The Conservative’s Help to Buy scheme was their flagship policy for addressing rapidly rising prices caused by the acute housing bubble in the UK. Since it’s implementation in 2015, the government reported in 2017 that more than 100,000 homes across England had been bought under the scheme, with as much as 81% of this figure accounting for purchases by first-time buyers. To many young people, a Help to Buy ISA offers a seemingly lucrative long-term investment given low interest rates on savings accounts and the poor prospects for getting onto the housing ladder for most under-30s.
Under Help to Buy the government offers a number of options, including shared ownership, equity loans and the popular ISA, which improve the affordability of purchasing a home via government loans and savings bonuses. With many of these offering to simultaneously cut the cost of buying, reduce the size of deposits and provide interest free loans, it is not hard to see the appeal. The equity loan enables first-time buyers to borrow as much as 20% off the value of a new build with only 5% cash deposit and a five-year interest-free loan – only increasing to 1.75% per annum thereafter. For a cash-strapped young professional these loans could make the difference between being able to afford to buy or not, with loans theoretically as large as £570,000 on offer.
That being said, the scheme is not without its critics. Data compiled by reallymoving.com showed that the average price paid by first-time buyers using the ISA was £278,000 over the past year, compared with £257,000 for those who did not. Given that the ISA limits users to the purchase of new builds, which carry a 16% premium their older counterparts, it appears prudent to be sceptical about the magnitude of the saving made under the scheme – if indeed a saving is made at all.
The Telegraph has criticised the scheme on the basis of the demographic that it is servicing. Strict caps exist on the income multiples underpinning loan values (in other words how much you can borrow relative to your annual earnings), meaning that it is the affluent who are benefiting from this scheme. This is corroborated by data, which suggests that the average recipient of a Help to Buy has a wage in excess of £40,000, well above the national average. Thus, whilst in 2013 the government may have heralded Help to Buy as ‘the biggest government intervention in the housing market since the Right to Buy scheme’, in a blatant attempt to draw parallels between the scheme and Thatcher’s iconic housing policy, the result may not have been as triumphant as George Osborne had hoped.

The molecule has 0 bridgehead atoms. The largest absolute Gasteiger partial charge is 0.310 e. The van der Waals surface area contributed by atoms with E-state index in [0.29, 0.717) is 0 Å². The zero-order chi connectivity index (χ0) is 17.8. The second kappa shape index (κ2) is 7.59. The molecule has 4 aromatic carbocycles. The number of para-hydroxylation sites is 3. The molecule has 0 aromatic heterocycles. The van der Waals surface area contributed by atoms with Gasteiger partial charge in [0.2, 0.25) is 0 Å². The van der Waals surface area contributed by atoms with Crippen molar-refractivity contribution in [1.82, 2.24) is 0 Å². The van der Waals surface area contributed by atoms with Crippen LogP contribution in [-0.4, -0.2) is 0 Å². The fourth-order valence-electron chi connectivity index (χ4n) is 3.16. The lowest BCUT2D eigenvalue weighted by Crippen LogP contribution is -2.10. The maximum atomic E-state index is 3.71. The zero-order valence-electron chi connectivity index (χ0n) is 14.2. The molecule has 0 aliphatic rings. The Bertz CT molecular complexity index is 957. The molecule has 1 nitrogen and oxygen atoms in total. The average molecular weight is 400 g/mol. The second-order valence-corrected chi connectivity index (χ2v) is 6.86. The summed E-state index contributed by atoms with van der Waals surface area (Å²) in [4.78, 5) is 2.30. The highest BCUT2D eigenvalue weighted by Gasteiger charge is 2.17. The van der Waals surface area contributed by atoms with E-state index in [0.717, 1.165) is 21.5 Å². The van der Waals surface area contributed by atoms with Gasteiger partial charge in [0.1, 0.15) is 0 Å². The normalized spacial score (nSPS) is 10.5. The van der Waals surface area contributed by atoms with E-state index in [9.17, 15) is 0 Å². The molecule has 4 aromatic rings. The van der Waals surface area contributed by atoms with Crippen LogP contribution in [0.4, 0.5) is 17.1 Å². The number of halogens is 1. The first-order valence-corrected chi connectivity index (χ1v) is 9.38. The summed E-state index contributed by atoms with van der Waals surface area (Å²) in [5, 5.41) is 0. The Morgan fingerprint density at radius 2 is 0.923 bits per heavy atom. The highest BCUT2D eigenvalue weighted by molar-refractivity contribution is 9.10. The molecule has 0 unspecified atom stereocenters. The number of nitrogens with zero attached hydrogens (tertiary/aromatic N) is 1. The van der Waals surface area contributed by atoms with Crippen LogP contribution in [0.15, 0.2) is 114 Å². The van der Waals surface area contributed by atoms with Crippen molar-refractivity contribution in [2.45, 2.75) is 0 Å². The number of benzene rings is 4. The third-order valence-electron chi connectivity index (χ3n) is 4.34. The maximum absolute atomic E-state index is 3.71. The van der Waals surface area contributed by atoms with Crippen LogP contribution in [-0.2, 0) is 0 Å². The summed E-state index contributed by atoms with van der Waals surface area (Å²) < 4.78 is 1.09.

This does not appear to be the view of his successor, Mr Hammond, however, who announced last month in his budget speech a new Help to Buy equity loan scheme for first-time buyers to be launched in April of next year. This is to replace the existing scheme, which was set to end in March. The new scheme will also feature regional price caps in order to limit the negative inflationary effects of the policy on the housing price market. The caps, which will be at 1.5 times the current forecast average for first-time buyer prices in each region, are aimed at addressing the unaffordability of house prices that has arisen from the asset price bubble in the UK. What they do not do, however, is acknowledge the causal role that the policy itself has played in precipitating this. The government’s decision to extend Help to Buy necessitates a discussion beyond merely the limitations of the scheme itself, to consideration of whether the policy disguises the long-term structural issues underlying the market.